Preliminary Results: C. elegans Diffraction Pattern Modeling

Staying true (so far) to my tentative project timeline, I acquired images of the C. elegans in various shapes, I have done quite a bit of research on Fourier Transforms and Fraunhofer Diffraction, and so far I have successfully transformed one image into the corresponding diffraction pattern.



sampleworm1I took this image and used Screen Shot 2014-04-21 at 5.16.08 PMmathematica to sharpen it –> setting it to grayscale and brighten it –> collect dimensional information –> apply a Fourier Transform, yielding (after some similar image manipulation):

This is a great diffraction pattern, but I had issues with the poor resolution and general image quality. To remedy this, I proceeded with images taken with a higher-resolution camera.

(full file for image 1: book 1 )



This beautiful image needed some manipulation, similar to image 1: I converted it to grayscale –> brightened it significantly (to make it a more definite shape, and to get rid of the “holes” in the luminescing nematode)  –> collected image dimensions and data –> applied the FT. Unfortunately, I ran into a problem.

The produced image:

Screen Shot 2014-04-21 at 5.31.56 PM

Obviously this is quite different than the first diffraction image.

I had a few hypotheses:

1. The image was saved as a .jpg, but the same image was produced when I tried again with a .png version of the image.

2. The computer is phase- shifting the image so that instead of the origin lying in the center of the product, it is splitting the right side from the left side and lining them up in the wrong order. How can I rearrange and correct the phase shift in the output?

An analogy to the second hypothesis:

Screen Shot 2014-04-21 at 5.45.39 PM

Screen Shot 2014-04-21 at 5.45.53 PM





It is as if, instead of centering the origin in the center of the produced diffraction pattern, the computer is putting the “origin” in a different place, and splitting the image, similar to the parabola I produced above.

My solution is a little underhanded. I divided the image into four equal rectangles, and manually rearranged them to produce what I knew was the true image:Screen Shot 2014-04-22 at 7.52.00 PM

(full file for image 2: book 2a  book 2b )



It is important to keep this process grounded: how is this relevant to Electromagnetism? The answer is that this entire process is only viable because of the laws of electromagnetism. I am analyzing the images by taking their Fourier Transforms. The diffraction pattern is the FT of the function that describes the electric field strength across the aperture of diffraction. In other words, I am applying an operation (the FT) to the image, which is a direct indication of the electric field strength across the aperture (the microscope slide) to mathematically find the diffraction pattern produced by the specific electric field array created by the shape of the worm.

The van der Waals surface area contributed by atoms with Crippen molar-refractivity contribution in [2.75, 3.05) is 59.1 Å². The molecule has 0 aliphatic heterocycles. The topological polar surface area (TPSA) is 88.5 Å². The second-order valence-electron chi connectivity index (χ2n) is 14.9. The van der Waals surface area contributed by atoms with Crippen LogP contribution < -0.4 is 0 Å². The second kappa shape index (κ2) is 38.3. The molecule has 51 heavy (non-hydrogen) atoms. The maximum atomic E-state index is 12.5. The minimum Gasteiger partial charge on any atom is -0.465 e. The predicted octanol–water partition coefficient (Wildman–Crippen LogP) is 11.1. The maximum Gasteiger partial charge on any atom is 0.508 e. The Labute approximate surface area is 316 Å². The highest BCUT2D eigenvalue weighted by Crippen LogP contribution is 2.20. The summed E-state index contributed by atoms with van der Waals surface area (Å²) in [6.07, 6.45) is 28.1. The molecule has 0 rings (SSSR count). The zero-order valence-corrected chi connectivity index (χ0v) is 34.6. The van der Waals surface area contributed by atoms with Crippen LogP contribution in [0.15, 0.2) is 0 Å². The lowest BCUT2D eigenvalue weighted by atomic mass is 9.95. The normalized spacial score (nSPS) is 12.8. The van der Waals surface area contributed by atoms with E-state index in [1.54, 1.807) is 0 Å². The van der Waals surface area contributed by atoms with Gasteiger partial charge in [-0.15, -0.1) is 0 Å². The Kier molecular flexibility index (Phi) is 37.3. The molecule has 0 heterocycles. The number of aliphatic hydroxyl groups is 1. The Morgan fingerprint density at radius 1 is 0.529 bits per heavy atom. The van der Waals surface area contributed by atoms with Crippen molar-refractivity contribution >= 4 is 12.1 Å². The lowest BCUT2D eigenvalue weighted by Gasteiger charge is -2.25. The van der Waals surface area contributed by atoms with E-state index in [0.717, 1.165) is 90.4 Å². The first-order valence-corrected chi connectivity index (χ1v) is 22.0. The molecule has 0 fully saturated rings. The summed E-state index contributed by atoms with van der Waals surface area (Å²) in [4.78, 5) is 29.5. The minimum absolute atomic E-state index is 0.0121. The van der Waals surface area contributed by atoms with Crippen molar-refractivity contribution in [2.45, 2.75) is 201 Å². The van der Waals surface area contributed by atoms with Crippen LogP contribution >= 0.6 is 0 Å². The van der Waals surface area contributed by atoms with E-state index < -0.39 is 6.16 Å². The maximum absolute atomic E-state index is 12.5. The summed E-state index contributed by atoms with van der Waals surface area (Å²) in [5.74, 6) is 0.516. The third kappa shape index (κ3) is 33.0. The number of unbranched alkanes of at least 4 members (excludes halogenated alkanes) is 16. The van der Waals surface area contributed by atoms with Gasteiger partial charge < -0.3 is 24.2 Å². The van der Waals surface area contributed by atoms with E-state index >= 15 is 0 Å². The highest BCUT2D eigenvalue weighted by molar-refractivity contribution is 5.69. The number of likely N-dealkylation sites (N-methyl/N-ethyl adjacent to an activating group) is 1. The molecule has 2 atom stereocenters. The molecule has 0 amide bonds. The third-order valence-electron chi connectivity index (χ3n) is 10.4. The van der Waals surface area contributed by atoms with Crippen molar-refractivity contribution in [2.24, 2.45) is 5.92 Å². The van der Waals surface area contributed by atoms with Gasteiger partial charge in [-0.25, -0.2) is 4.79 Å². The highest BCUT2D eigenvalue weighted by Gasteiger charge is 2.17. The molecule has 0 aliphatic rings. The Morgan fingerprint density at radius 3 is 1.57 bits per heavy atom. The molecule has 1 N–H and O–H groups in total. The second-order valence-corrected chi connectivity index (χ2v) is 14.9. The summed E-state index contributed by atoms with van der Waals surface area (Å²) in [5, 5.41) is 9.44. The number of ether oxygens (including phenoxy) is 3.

Specifically, the diffraction pattern here is the Fraunhofer Diffraction pattern, or “far-field” diffraction, which occurs when the distances between the screen, aperture, and light source are appropriately far $L>>\frac{b^{2}}{\lambda}$. Diffraction effects are an outcome of the type of light wave.

It is also essential to realize what information is lost in the computation of these diffraction patterns. I am taking a real image, applying a FT to it, squaring the absolute value of the result, and arriving in a complex space. This process loses the phase information of the light, and as a result, it is possible to go from the image to the diffraction pattern, but impossible to find the image from the FT diffraction image.


1 thought on “Preliminary Results: C. elegans Diffraction Pattern Modeling

  1. Avatar photoJenny Magnes

    Nice job. It looks like your script is too large for Google Drive. You may want to break down your file into several smaller files or use vspace.

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